1. Most companies wouldn’t have the cabling installations to do InfiniBand, but they would have Ethernet networks. And for the type work, Gigabit Ethernet between the MacPro and the local data server wouldn’t be a bottleneck. This machine is well suited for 20 Gbit/sec Thunderbolt 2 externals for local work in smaller shared work groups where storing/sharing an edited file over Gigabit Ethernet would work fine.

  2. If I needed the power the cost would not be an issue.

    Its gorgeous.

    My car analogy is this – you can spend less and get a point A to point B car but if you want a Ferrari you’ll be paying for it.

    1. It’s more like a Honda Civic will get you from point A to point B for about $25K, but if you need to take an RV with you, or a load of firewood, or if point B is on the other side of an icy mountain, then you’ll pay the $60K for a 4WD, diesel V8, GMC Sierra pickup truck.

      1. I don’t think your analogy is quite right. If you’re equating the new Mac Pro to the V8 Hemi Pickup, well, the truck has a bed that can carry a ton of “peripherals”, and the Pro can’t. While the Pro might be equated to a Ferrari, it would need a trailer hitch and an 8-foot trailer to carry it’s essentials.

  3. A modern Mac Mini or iMac is more powerful than the high-end Mac Pro’s of 4-5 years ago and a high-end quad core model probably more powerful than 2-3 years ago. Still might fall a little short in the graphics dept.

    1. A Mac Mini or an iMac is not a Mac Pro. Even a four or five-year old Mac Pro. They are different animals. Not designed for the same things in life. Expandability and upgradability was a hallmark of Mac Pros. Looks as though that has changed. But it’s still what professionals will be using going forward. Whether or not we are crazy about them. We’re professionals, we’ll deal with it. I’m making plans for some new ones now. After the first of the year I’ll make it happen. What? I’m going to use a Dell?

  4. The funny part is that he’d never notice the difference between a pro and a mini based on his utilization.

    I’m getting several. But I want to be able to render 3D graphics and animation quickly. Save high end uses such as that, a pro is way overkill.

  5. Folks, does your bathroom get hot and humid after a shower? Fogged up mirrors that you have to wipe clear with your towel?

    Folks, all that is history now. Apple is making a one time offer of a Mac Pro and a bathroom extractor fan all rolled into one. Yes! When your Mac Pro is not doing duty rendering videos, simply remove it from your table and shove it through the ready made hole in your bathroom wall and voila! a bathroom extractor fan!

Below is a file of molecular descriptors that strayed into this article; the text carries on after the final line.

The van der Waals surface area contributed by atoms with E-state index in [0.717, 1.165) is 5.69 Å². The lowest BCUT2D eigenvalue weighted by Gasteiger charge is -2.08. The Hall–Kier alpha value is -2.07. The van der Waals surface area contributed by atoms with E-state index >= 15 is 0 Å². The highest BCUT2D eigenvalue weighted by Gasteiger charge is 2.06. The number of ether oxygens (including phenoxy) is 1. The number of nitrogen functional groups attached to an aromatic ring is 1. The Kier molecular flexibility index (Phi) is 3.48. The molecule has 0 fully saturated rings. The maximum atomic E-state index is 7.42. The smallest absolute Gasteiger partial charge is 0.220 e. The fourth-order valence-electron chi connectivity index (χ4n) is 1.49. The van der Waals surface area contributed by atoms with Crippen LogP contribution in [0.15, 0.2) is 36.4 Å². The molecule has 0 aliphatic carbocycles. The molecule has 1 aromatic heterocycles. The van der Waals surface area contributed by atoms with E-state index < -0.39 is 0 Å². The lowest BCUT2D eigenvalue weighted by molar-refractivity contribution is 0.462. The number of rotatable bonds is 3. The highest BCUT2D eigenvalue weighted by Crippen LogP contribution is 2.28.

Folk! You gotta love Apple’s ingenuity. Who would have thought that for the price of ONLY $5,000 you can now have an extractor fan for your bathroom! Cheap at twice the price!

  6. Back in 2009, the iMacs or MacMini were not so powerful. Now they can handle more low end work that the old MacPro was needed for.

    MacBookPros are also speed demons. With the right peripheral set up they could easily replace many Mac Pro activities and have the added flexibility of movability.

    Memory or disk space has always been an issue with Macs. At least with the Pro you can add a second SSD although it might cost a bit.

    My point is that the writer can easily use another type of Mac that is better suited for his needs. The new Pro is clearly slated for the high end user.

  7. He’s still thinking of the old big cheap towers that were thrown together by box assemblers. They made them big because they didn’t want to put the time, money, and effort to miniaturizing what sat on your desk.
    Besides, many of their customers thought big must mean pro.

  8. I have to admit the new Mac Pro has a very unusual design and I can’t wait to see the reviews about it. They’d have to design server racks like honeycombs which are supposedly very efficient on space. I wonder if Apple has any intention of using them in their own data centers. I sure hope this new Mac Pro isn’t a monumental flop just because it isn’t a rectangular box design.

    1. They certainly won’t use it in the data-centers.
      They buy seven-figure sums of flash PCIe-cards from FusionIO for their HP servers.
      Most of their software (including the whole WebObjects stack) has been ported to Linux a long time ago.
      There’s no need for a MacServer other than the 25 USD (or what it costs) App in the App-store.

      I wanted to buy one, too. But I also did the math (or rather, Apple did it for me). I wouldn’t want to spend so much money just for the entry-level system. And the 6-core variant would be insane to buy for someone who’s not doing any professional work with it.
      In addition, this thing screams “4K display”. I wouldn’t be surprised to see Apple branded 4K displays pop up along side it at the launch (or closely after) – and I can only imagine what they are going to cost.

      So, for me it will most likely be an i7 Mini with FusionDrive, maxed out RAM and a TB display, to which I can add a 2nd one at some point.